We are fortunate to live in East Sussex

Sometimes it takes someone from somewhere else to point out how lucky we are to live in East Sussex. I know we all complain about traffic, especially those of us who remember when Route 14, now Route 1, was a two-lane crown road with dirt shoulders, but it’s these guys who pile in here during the summer that it’s the blood that keeps the region’s largest industry alive. .

Last Friday, I went surfing at 3Rs Street. I could fish in Cape Henlopen State Park, but I have a long relationship with 3Rs Road, so I drove an extra 15 minutes to fish there. Think about it – I can surf the Atlantic in 15 minutes from my house.

When I got to the beach around 6 am, there was what I thought was a father and son who had been created in the South. They walked by, so I thought they were staying in one of the ocean view apartments. Both were decent surf wheels and were catching a small spot.

I had some technical issues that caused me to miss about half an hour before I started hunting; Then I also started picking up a small spot on the bloodworm from the fish bites.

After a while, the lady who thought she was the wife and mother joined her husband and son. Shortly thereafter, the son caught a small sled. Mom was taking pictures of every spot taken, but the sled made a crazy photo. She took pictures of the poor thing from every possible angle, then asked her husband to bring a bucket of water and wash the sand off the sled so she could get a clean picture.

Then the daughter-in-law and Basil’s children arrived. My mom had to take pictures of the kids with every fish the guys caught. At first, the children were afraid of the fish, but once they caught it, they also got into the fun.

I have no idea where these good guys come from, but I have to assume they don’t have a spot, sleds, or a nearby ocean. All that came out of the water was a new adventure for Grandma and the kids. Those of us who live and fish here throw out those little fish and complain because they were too small to keep.

I’m not saying that everything here is perfect, but think how lucky we are as hunters and fishermen. We have an entire ocean coast for fish that are protected by Delaware State Parks. We have acres and acres of hunting forest that are protected by the Delaware Forest Service and Delaware State Parks.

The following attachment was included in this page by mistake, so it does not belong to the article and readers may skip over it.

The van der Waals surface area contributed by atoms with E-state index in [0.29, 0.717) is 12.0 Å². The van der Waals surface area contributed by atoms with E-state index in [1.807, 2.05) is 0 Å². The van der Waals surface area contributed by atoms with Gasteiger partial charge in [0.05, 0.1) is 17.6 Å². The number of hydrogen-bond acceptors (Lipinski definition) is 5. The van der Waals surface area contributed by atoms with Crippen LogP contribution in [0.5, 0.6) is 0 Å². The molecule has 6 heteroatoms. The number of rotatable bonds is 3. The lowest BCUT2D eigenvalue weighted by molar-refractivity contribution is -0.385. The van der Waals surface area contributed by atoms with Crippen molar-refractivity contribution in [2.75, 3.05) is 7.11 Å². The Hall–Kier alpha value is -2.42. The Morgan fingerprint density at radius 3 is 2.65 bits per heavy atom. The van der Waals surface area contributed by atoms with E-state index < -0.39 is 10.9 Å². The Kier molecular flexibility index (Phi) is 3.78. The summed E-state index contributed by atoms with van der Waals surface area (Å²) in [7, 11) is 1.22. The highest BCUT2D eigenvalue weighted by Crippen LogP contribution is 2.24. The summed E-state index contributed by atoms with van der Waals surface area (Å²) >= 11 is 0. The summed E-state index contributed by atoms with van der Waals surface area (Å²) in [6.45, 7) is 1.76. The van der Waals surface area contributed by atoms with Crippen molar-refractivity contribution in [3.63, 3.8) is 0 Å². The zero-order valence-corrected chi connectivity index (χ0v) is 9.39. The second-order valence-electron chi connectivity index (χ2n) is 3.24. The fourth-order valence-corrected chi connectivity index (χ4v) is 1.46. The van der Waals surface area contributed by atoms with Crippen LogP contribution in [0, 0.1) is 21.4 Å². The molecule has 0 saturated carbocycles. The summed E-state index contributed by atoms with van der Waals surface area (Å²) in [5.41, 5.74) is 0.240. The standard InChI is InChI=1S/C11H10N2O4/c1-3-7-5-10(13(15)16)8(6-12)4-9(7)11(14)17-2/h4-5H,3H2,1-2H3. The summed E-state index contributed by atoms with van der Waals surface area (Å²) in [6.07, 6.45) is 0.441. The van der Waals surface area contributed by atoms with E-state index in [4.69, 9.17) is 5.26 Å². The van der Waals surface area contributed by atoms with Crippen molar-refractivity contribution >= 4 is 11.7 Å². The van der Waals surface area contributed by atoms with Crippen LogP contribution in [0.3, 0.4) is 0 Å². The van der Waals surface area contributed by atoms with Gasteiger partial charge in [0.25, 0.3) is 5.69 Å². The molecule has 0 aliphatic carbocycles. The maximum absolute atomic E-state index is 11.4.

Summer weekends are crowded, but if you want to fish, go to the beach at first light and go by 10 am You can also fish from late afternoon until dark. Crowds will be light, and these are the best times to fish in the summer.

Those who fish from their boats have several options. They can set off from Lewis and fish in Delaware Bay or the Atlantic Ocean. If they want to fish in the sea, beach, Indian River or Rehoboth Bay, they can launch at the Indian River Marina. Other slopes include Massey’s Ditch, Holt’s Landing, and Cedar Creek. And they’re all free if your boat is Delaware-registered.

Freshwater fishermen have several ponds operated by DNREC Fish and Wildlife where largemouth bass and many other warm water species are available. Some of the best places are near Sussex, such as Records in Laurel, Wagamons in Milton, and Millsboro Pond in Millsboro.

So, you see, no matter what you fish or hunt, you are in luck to live in East Sussex, where everything you enjoy is within easy reach. Try to remember this the next time you’re stuck in traffic on Route 1 at 1 p.m. on a sweltering August afternoon.

fishing report

The tuna on the beach blocks is still very good for those cutting into butterfish and sardines. Charter boats do walking tours, so if you’re looking for yellowfin fishing, check out Hook ’em and Cook’ em or Lewes Harbor Marina to see who’s looking to take a trip.

The Old Grounds flounder is still decent, but not amazing. The Grizzly managed the boat limit last week. The same is true for sea bass. Fishing with Ed Healy, Tom Marino shot a 3.98 pestle over the ocean hull.

Sheepshead was in good supply on the bay chassis as the Ice Breakers. Alexander Arters caught a sand flea with a height of 11.77 pestles. Gulf reef sites contain obituaries, spot, and flounder.

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